OPP add clarity to stay-at-home enforcment

ONTARIO – The Ontario Provincial Police (OPP) is requesting Ontarians voluntarily comply with the new Stay-at-Home Order to limit mobility outside their homes, except for essential reasons, to limit the spread of the COVID-19 virus.

“OPP officers will enforce the Stay-at-Home Order, under the Emergency Management and Civil Protection Act (EMPCA), and the Reopening Ontario Act (ROA) by focusing on non-compliance in businesses and restaurants, complaints from the public and outdoor gatherings of more than five people,” OPP media relations coordinator S/Sgt. Carolle Dionne released in a statement yesterday (Jan. 15). “Officers can disperse and ticket individuals found to be non-compliance with the acts.”

Fines are $750 for failing to comply with an order and/or $1,000 for preventing others (including individuals, employees or other workers) from following an order. Maximum fines for individuals are up $100,000 and $10 million for a corporation. Failure to follow the rules can result in prosecution or jail time.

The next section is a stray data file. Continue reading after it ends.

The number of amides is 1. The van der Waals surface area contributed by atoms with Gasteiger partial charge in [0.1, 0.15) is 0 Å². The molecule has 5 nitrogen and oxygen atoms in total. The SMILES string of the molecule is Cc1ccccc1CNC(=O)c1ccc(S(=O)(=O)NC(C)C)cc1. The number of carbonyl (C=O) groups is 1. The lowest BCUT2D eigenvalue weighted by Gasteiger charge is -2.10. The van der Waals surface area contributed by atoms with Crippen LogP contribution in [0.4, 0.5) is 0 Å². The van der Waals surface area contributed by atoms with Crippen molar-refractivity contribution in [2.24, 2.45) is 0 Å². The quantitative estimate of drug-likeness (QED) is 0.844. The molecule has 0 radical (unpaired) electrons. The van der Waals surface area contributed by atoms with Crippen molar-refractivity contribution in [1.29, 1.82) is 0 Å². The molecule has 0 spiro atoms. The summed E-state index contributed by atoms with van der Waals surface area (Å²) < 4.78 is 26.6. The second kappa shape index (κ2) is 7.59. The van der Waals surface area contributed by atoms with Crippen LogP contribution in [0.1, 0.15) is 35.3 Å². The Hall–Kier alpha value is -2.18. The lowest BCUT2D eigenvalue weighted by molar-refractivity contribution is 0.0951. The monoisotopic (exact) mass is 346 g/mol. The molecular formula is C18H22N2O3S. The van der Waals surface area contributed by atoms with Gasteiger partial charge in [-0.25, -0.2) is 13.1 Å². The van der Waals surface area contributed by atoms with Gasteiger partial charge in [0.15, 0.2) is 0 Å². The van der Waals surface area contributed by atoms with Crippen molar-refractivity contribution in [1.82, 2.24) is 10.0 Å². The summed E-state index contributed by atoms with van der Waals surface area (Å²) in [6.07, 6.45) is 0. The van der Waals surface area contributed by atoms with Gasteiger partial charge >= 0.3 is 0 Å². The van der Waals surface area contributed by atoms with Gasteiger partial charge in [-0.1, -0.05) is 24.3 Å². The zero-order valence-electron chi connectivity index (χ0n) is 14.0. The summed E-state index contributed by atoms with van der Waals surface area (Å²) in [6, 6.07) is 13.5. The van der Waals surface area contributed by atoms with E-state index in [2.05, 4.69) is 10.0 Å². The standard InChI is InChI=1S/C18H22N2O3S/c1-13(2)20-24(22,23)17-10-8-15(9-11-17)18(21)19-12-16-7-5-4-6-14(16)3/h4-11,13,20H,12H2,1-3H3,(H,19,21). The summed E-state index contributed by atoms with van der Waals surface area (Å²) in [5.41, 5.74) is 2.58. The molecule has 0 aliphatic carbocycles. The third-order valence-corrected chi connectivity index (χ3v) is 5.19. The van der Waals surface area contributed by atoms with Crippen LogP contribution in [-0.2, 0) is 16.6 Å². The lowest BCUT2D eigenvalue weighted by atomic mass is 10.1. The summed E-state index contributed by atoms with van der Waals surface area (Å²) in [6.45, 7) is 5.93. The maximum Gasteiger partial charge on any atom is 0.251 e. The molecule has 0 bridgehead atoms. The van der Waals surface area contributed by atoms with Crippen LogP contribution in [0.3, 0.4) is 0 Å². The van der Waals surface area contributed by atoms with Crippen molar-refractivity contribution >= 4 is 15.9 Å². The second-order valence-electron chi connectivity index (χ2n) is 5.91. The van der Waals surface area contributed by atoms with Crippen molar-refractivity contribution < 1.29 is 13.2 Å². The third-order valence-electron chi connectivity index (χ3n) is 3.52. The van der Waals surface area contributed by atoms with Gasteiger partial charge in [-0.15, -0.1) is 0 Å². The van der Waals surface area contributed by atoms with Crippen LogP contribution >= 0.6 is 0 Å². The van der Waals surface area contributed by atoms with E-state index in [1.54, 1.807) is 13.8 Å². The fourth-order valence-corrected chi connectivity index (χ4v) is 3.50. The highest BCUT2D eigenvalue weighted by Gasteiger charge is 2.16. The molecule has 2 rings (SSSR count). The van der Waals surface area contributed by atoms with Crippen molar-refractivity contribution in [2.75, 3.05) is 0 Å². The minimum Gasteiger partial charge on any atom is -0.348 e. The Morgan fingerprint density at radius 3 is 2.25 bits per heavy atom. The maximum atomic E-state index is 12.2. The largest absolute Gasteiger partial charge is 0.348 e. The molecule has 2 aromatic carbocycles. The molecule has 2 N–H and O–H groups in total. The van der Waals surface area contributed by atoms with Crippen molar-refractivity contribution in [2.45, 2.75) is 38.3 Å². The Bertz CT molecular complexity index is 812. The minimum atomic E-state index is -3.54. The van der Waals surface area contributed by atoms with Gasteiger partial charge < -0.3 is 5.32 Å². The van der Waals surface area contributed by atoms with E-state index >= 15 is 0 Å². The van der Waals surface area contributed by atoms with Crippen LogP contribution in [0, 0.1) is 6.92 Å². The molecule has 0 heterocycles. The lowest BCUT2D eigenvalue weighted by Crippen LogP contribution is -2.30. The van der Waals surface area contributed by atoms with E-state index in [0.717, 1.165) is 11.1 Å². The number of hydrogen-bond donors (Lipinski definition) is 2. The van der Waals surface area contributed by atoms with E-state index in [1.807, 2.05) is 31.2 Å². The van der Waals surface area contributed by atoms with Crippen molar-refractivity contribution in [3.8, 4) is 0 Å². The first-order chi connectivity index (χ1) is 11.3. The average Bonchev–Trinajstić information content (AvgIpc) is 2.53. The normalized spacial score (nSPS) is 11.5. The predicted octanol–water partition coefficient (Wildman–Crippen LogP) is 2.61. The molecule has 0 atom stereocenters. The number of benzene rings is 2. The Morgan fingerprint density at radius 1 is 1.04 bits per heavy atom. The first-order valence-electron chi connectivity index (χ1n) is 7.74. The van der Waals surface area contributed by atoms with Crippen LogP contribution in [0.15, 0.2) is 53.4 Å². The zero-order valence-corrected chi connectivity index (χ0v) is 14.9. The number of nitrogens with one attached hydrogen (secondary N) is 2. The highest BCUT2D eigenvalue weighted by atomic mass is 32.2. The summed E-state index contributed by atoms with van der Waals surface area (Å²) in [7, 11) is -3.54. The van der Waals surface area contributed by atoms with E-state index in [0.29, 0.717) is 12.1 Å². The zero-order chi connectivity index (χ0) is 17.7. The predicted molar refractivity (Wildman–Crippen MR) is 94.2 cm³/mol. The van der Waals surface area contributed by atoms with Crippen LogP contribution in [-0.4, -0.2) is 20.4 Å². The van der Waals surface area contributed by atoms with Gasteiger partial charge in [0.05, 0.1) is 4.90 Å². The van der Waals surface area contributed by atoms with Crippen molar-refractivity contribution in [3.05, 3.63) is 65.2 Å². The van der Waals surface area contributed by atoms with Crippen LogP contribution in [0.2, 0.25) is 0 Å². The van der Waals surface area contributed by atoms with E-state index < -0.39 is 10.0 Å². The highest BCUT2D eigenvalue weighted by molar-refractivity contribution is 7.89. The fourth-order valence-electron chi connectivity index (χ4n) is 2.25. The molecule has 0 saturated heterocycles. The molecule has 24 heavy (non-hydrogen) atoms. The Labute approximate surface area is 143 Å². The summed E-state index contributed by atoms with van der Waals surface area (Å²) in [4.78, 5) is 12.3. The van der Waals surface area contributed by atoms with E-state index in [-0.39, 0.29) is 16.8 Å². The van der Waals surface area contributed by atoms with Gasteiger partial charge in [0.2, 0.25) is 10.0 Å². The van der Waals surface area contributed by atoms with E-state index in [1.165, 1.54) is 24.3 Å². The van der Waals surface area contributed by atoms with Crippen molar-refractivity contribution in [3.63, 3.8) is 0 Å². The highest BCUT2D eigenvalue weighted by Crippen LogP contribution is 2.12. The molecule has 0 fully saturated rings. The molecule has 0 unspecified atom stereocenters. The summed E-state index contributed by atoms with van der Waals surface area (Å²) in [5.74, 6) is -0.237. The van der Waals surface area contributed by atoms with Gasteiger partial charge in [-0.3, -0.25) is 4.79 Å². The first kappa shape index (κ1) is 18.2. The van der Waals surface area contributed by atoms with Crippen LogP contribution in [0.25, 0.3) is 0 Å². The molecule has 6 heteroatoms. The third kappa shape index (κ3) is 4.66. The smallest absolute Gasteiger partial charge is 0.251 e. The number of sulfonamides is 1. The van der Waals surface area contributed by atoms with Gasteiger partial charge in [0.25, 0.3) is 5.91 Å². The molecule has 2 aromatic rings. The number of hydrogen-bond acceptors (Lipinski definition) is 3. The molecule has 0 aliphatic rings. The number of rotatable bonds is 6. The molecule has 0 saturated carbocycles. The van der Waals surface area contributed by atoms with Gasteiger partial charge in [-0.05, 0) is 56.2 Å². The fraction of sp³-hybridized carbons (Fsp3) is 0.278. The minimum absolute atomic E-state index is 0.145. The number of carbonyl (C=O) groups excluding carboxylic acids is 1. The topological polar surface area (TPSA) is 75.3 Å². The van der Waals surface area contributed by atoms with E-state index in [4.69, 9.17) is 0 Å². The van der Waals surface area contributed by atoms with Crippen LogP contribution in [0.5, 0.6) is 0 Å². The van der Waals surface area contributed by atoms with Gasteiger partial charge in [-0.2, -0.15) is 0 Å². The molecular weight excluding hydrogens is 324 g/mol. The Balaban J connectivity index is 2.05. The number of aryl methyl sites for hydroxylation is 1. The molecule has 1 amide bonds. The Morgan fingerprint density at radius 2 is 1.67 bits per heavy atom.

“As a reminder, in the absence of a complaint or other grounds, officers will not arbitrarily stop an individual or a vehicle or enter a dwelling for the singular purpose of checking compliance with the order,” Dionne said. “Individuals are not expected to provide proof of essential work. Officers can ask an individual to identify themselves if they have reasonable grounds to believe the individual is violating an act.”

The OPP asks 911 be used for emergency purposes only. If you have questions about the Stay-At-Home order please visit covid-19.ontario.ca/zones-and-restrictions. To learn more about COVID-19 support services, visit https://www.211oncovid19.ca/ or call the hotline at 211 for assistance. 211 is staffed 24 hours a day, seven days a week and service is available in 150 languages.

For non-emergencies – including allegations of non-compliance – contact your police service of jurisdiction. If that is the OPP, call 1-888-310-1122 (toll free in Ontario). In an emergency, always call 911. For information on the OPP, police record checks, fingerprinting and reporting crime using the Online Reporting tool, visit opp.ca